Los Angeles recently unveiled the LA Business Portal, an open-source platform that assists businesses in the city and which is designed to be replicable by other cities. The portal helps small business owners navigate the complex bureaucratic processes that new businesses face on the federal, state, and local levels. The site boasts a startup assistance tool, for example, wherein a budding entrepreneur answers a series of questions about the type of business they want to start and the site generates a customized checklist to help get it off the ground. The site also includes reference information on managing and growing a startup. Because the portal is open source, it can enable other cities to build a similar solution for their local businesses at a fraction of typical costs.
Recognizing that not every expensive visit to an emergency room is for an actual emergency, some states are using community paramedics — seasoned health professionals — to intervene and address the root causes of the problems that are being reported. One of the largest health-care cost drivers is unnecessary emergency room visits, often by “super-utilizers” — those who use these services more than four times a year. Minnesota has partnered with its hospitals to identify those most frequent visitors, and then proactively sends community paramedics to their homes to address chronic health problems and safety issues. Since the program’s inception, emergency room use by these individuals has decreased by 60 to 70 percent. California has also launched a pilot covering nine cities that uses existing data to determine whether a community paramedic and not an ambulance should be dispatched when 911 has been called.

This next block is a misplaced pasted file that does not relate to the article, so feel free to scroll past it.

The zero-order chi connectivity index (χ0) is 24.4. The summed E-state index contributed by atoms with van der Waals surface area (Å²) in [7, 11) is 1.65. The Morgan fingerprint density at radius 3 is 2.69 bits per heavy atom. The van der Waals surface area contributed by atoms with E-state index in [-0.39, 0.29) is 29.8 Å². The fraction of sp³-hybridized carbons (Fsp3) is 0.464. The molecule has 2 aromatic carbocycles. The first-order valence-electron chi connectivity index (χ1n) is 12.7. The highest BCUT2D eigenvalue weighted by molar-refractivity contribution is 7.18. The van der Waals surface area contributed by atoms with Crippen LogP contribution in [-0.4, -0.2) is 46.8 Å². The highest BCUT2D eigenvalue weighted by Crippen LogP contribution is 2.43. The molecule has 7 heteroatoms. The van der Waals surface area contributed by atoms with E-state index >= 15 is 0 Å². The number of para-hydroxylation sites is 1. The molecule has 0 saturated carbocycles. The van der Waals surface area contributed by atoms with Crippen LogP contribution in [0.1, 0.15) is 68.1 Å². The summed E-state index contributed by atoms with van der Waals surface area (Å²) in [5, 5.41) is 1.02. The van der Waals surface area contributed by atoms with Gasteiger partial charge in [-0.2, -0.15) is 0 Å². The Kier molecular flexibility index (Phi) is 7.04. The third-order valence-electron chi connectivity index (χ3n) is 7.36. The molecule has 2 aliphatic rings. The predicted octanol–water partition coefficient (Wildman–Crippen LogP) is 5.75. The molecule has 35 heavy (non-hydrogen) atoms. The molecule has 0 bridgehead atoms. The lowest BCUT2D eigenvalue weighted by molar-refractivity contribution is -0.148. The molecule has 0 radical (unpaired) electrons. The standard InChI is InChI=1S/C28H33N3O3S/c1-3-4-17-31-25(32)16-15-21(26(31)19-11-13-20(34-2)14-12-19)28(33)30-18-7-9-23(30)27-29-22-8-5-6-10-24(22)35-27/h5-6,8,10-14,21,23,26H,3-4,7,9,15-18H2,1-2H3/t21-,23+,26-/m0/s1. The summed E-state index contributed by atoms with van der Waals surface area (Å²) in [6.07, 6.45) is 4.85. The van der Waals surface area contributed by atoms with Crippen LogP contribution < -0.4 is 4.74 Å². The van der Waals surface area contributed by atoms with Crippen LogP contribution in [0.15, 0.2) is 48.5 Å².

The city of Barcelona, Spain, is testing a new method of improving the city’s walkability through the creation of “superblocks.” The city will cordon off nine square blocks from traffic, freight, and buses, allowing only pedestrians and local vehicles traveling under 10 miles per hour, creating a mini neighborhood of citizen spaces where motor vehicles once held prominence. Planners hope that the move will reduce air pollution and provide a more pleasant environment of plazas, playgrounds, and gardens for those living in increasingly congested areas. Observers note that to gain widespread acceptance, a cultural shift in how people view and use the streets will be required. New York City is observing the Barcelona experiment closely.
Seattle wants to prepare its citizens for a large earthquake with an earthquake simulator. The Big Shaker is a 22-foot trailer that will be set up in the city, outfitted to look like a domestic dwelling, classroom, or office space. Residents will go inside and the whole room will start to rumble and shake in the manner of different magnitudes of earthquakes. Officials hope that the demonstration will get people focused on taking action to prepare for a massive earthquake, from putting together emergency kits to thinking about how to organize a neighborhood response to an emergency.
New York City wants to increase the resources available to crime victims by providing special advocates in every police precinct. Over the next three years, two or more of these advocates will be assigned to each station house, and will be tasked with reviewing police files and following up with victims who might be traumatized and confused on how to proceed after a crime has occurred or who could be in further danger. Officials hope that by offering these advocates to help victims deal with the personal issues they are navigating, these individuals will also become trusting enough to reveal what they know to help police solve crimes.